ILNews

Insurance policy’s one-year limitation period voided

Back to TopCommentsE-mailPrintBookmark and Share

The Indiana Court of Appeals rejected State Farm Fire and Casualty Co.’s claim that if it’s one-year limitation on bringing an action against the insurer is unenforceable then the court should find a two-year limitation period applies based on Indiana statute.

In State Farm Fire and Casualty Company v. Riddell National Bank, 61A01-1204-PL-159, Riddell National Bank sought to file a claim in December 2009 with State Farm after discovering extensive damage in June 2009 to a home previously owned by a couple who held a mortgage through the bank. The couple executed a deed in lieu of foreclosure to Riddell in November 2009 after moving out of the property in August 2008. State Farm denied the claim and Riddell brought suit in September 2011.

State Farm moved to dismiss because Riddell’s claim was time barred based on the policy issued to the couple in 2009 that said: “No action shall be brought unless there has been compliance with the policy provisions. The action must be started within one year after the date of loss or damage.” The trial court denied its motion to dismiss.

The Court of Appeals found, and the insurer conceded, that the parties’ policy requiring an action brought within one year is unenforceable pursuant to Indiana Code 27-1-13-17(b). That statute says an insurance policy may not limit the right to bring an action against an insurer to a period of less than two years from the date of loss.

State Farm argued then that the two-year limitation period mentioned in the statute should apply. But I.C. 27-1-13-17 does not provide a two-year default statute of limitations, Chief Judge Margret Robb wrote.

“It merely provides that an insurance policy requiring the filing of a claim in a time period less than two years is void. Indiana Code section 34-11-2-11, on the other hand, does provide a default statute of limitations period, and pursuant to the conformity with state law term in the policy, that default applies to the parties,” she continued, pointing out that statute provides a 10-year statute of limitations.

Under the 10-year statute of limitations, the bank’s claim was timely.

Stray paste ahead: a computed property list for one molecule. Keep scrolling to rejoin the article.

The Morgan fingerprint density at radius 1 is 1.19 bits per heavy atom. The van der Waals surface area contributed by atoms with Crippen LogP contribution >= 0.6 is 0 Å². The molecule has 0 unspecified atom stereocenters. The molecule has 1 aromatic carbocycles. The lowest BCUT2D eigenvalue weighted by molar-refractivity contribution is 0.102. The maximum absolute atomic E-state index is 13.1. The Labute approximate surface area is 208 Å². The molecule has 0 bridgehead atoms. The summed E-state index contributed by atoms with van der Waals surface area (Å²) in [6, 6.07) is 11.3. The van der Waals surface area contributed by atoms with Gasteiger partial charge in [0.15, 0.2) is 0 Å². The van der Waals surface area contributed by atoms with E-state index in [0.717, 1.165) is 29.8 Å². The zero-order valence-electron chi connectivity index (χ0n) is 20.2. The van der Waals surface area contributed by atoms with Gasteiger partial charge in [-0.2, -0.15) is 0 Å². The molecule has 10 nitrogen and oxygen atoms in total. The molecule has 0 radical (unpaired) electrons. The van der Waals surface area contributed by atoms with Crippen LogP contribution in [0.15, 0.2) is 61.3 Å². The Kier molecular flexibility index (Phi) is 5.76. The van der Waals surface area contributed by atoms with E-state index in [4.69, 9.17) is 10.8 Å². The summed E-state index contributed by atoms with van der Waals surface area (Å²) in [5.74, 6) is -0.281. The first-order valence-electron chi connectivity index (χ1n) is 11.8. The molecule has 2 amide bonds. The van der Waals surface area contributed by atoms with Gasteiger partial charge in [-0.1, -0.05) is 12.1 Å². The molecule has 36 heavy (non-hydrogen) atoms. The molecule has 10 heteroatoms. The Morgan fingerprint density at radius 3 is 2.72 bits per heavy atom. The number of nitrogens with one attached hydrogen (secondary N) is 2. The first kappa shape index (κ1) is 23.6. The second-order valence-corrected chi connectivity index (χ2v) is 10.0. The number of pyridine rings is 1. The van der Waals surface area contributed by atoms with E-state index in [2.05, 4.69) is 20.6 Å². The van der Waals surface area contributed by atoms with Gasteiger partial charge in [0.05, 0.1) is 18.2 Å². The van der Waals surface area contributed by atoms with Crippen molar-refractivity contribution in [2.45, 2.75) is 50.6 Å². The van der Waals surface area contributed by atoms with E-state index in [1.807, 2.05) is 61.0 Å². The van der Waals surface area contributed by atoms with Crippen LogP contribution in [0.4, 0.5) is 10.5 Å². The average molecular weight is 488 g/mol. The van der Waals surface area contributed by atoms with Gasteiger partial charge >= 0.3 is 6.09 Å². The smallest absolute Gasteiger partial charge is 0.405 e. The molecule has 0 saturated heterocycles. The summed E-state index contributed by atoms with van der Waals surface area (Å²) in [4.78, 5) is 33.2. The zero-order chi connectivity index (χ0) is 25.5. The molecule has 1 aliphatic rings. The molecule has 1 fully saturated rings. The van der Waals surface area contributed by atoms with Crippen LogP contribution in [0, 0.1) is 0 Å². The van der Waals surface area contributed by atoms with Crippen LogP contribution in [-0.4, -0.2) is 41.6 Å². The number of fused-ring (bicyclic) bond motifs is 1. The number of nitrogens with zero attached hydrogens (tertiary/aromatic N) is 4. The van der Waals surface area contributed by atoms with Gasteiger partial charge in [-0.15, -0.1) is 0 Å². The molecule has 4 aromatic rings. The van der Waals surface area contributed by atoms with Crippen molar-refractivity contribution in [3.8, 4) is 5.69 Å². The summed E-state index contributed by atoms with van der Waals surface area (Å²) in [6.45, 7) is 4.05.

ADVERTISEMENT

Post a comment to this story

COMMENTS POLICY
We reserve the right to remove any post that we feel is obscene, profane, vulgar, racist, sexually explicit, abusive, or hateful.
 
You are legally responsible for what you post and your anonymity is not guaranteed.
 
Posts that insult, defame, threaten, harass or abuse other readers or people mentioned in Indiana Lawyer editorial content are also subject to removal. Please respect the privacy of individuals and refrain from posting personal information.
 
No solicitations, spamming or advertisements are allowed. Readers may post links to other informational websites that are relevant to the topic at hand, but please do not link to objectionable material.
 
We may remove messages that are unrelated to the topic, encourage illegal activity, use all capital letters or are unreadable.
 

Messages that are flagged by readers as objectionable will be reviewed and may or may not be removed. Please do not flag a post simply because you disagree with it.

Sponsored by

facebook - twitter on Facebook & Twitter

Indiana State Bar Association

Indianapolis Bar Association

Evansville Bar Association

Allen County Bar Association

Indiana Lawyer on Facebook

facebook
ADVERTISEMENT
Subscribe to Indiana Lawyer
  1. Linda, I sure hope you are not seeking a law license, for such eighteenth century sentiments could result in your denial in some jurisdictions minting attorneys for our tolerant and inclusive profession.

  2. Mazel Tov to the newlyweds. And to those bakers, photographers, printers, clerks, judges and others who will lose careers and social standing for not saluting the New World (Dis)Order, we can all direct our Two Minutes of Hate as Big Brother asks of us. Progress! Onward!

  3. My daughter was taken from my home at the end of June/2014. I said I would sign the safety plan but my husband would not. My husband said he would leave the house so my daughter could stay with me but the case worker said no her mind is made up she is taking my daughter. My daughter went to a friends and then the friend filed a restraining order which she was told by dcs if she did not then they would take my daughter away from her. The restraining order was not in effect until we were to go to court. Eventually it was dropped but for 2 months DCS refused to allow me to have any contact and was using the restraining order as the reason but it was not in effect. This was Dcs violating my rights. Please help me I don't have the money for an attorney. Can anyone take this case Pro Bono?

  4. If justice is not found in a court room, it's time to clean house!!! Even judges are accountable to a higher Judge!!!

  5. The small claims system, based on my recent and current usage of it, is not exactly a shining example of justice prevailing. The system appears slow and clunky and people involved seem uninterested in actually serving justice within a reasonable time frame. Any improvement in accountability and performance would gain a vote from me. Speaking of voting, what do the people know about judges and justice from the bench perspective. I think they have a tendency to "vote" for judges based on party affiliation or name coolness factor (like Stoner, for example!). I don't know what to do in my current situation other than grin and bear it, but my case is an example of things working neither smoothly, effectively nor expeditiously. After this experience I'd pay more to have the higher courts hear the case -- if I had the money. Oh the conundrum.

ADVERTISEMENT